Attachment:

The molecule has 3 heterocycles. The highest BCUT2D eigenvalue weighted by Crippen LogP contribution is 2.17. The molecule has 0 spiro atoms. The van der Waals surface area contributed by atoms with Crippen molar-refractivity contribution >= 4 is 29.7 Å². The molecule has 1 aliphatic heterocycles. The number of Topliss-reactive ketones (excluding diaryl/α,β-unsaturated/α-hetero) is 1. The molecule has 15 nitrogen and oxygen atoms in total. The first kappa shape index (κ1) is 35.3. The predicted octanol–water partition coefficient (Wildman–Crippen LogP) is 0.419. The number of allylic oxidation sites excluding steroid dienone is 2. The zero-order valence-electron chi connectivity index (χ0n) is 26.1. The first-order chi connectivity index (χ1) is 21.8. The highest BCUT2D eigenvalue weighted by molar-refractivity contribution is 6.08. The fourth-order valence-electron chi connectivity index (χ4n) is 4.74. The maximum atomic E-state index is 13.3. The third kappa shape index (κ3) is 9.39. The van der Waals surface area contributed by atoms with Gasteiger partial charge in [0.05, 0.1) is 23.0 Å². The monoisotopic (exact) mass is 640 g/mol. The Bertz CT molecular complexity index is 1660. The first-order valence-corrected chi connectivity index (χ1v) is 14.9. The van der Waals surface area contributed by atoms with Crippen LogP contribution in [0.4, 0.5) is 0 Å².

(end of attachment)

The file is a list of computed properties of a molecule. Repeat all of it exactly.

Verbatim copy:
The molecule has 3 heterocycles. The highest BCUT2D eigenvalue weighted by Crippen LogP contribution is 2.17. The molecule has 0 spiro atoms. The van der Waals surface area contributed by atoms with Crippen molar-refractivity contribution >= 4 is 29.7 Å². The molecule has 1 aliphatic heterocycles. The number of Topliss-reactive ketones (excluding diaryl/α,β-unsaturated/α-hetero) is 1. The molecule has 15 nitrogen and oxygen atoms in total. The first kappa shape index (κ1) is 35.3. The predicted octanol–water partition coefficient (Wildman–Crippen LogP) is 0.419. The number of allylic oxidation sites excluding steroid dienone is 2. The zero-order valence-electron chi connectivity index (χ0n) is 26.1. The first-order chi connectivity index (χ1) is 21.8. The highest BCUT2D eigenvalue weighted by molar-refractivity contribution is 6.08. The fourth-order valence-electron chi connectivity index (χ4n) is 4.74. The maximum atomic E-state index is 13.3. The third kappa shape index (κ3) is 9.39. The van der Waals surface area contributed by atoms with Gasteiger partial charge in [0.05, 0.1) is 23.0 Å². The monoisotopic (exact) mass is 640 g/mol. The Bertz CT molecular complexity index is 1660. The first-order valence-corrected chi connectivity index (χ1v) is 14.9. The van der Waals surface area contributed by atoms with Crippen LogP contribution in [0.4, 0.5) is 0 Å².